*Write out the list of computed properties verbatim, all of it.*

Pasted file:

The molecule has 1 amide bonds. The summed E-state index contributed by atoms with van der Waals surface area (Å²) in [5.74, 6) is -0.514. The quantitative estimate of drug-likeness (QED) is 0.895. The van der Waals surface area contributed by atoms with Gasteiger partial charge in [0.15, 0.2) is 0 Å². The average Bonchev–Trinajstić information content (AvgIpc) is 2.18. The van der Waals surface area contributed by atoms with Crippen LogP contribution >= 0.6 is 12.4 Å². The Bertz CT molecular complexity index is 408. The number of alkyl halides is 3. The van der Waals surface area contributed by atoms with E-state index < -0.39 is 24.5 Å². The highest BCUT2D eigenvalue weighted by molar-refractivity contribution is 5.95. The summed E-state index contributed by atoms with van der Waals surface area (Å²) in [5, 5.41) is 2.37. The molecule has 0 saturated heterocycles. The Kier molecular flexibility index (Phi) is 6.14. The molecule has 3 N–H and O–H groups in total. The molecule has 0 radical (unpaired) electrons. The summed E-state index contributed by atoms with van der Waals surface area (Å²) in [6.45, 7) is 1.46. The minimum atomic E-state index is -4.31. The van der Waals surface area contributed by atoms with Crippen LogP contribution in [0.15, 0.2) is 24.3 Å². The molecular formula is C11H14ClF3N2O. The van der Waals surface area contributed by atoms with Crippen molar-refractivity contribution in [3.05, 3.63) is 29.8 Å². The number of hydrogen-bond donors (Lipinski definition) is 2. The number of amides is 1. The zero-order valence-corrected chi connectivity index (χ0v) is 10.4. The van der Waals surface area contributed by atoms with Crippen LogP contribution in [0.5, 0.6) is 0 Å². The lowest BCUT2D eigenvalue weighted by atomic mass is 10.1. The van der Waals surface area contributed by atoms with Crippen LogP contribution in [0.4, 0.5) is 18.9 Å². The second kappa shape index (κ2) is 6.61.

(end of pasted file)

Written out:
The molecule has 1 amide bonds. The summed E-state index contributed by atoms with van der Waals surface area (Å²) in [5.74, 6) is -0.514. The quantitative estimate of drug-likeness (QED) is 0.895. The van der Waals surface area contributed by atoms with Gasteiger partial charge in [0.15, 0.2) is 0 Å². The average Bonchev–Trinajstić information content (AvgIpc) is 2.18. The van der Waals surface area contributed by atoms with Crippen LogP contribution >= 0.6 is 12.4 Å². The Bertz CT molecular complexity index is 408. The number of alkyl halides is 3. The van der Waals surface area contributed by atoms with E-state index < -0.39 is 24.5 Å². The highest BCUT2D eigenvalue weighted by molar-refractivity contribution is 5.95. The summed E-state index contributed by atoms with van der Waals surface area (Å²) in [5, 5.41) is 2.37. The molecule has 0 saturated heterocycles. The Kier molecular flexibility index (Phi) is 6.14. The molecule has 3 N–H and O–H groups in total. The molecule has 0 radical (unpaired) electrons. The summed E-state index contributed by atoms with van der Waals surface area (Å²) in [6.45, 7) is 1.46. The minimum atomic E-state index is -4.31. The van der Waals surface area contributed by atoms with Crippen LogP contribution in [0.15, 0.2) is 24.3 Å². The molecular formula is C11H14ClF3N2O. The van der Waals surface area contributed by atoms with Crippen molar-refractivity contribution in [3.05, 3.63) is 29.8 Å². The number of hydrogen-bond donors (Lipinski definition) is 2. The number of amides is 1. The zero-order valence-corrected chi connectivity index (χ0v) is 10.4. The van der Waals surface area contributed by atoms with Crippen LogP contribution in [0.5, 0.6) is 0 Å². The lowest BCUT2D eigenvalue weighted by atomic mass is 10.1. The van der Waals surface area contributed by atoms with Crippen LogP contribution in [0.4, 0.5) is 18.9 Å². The second kappa shape index (κ2) is 6.61.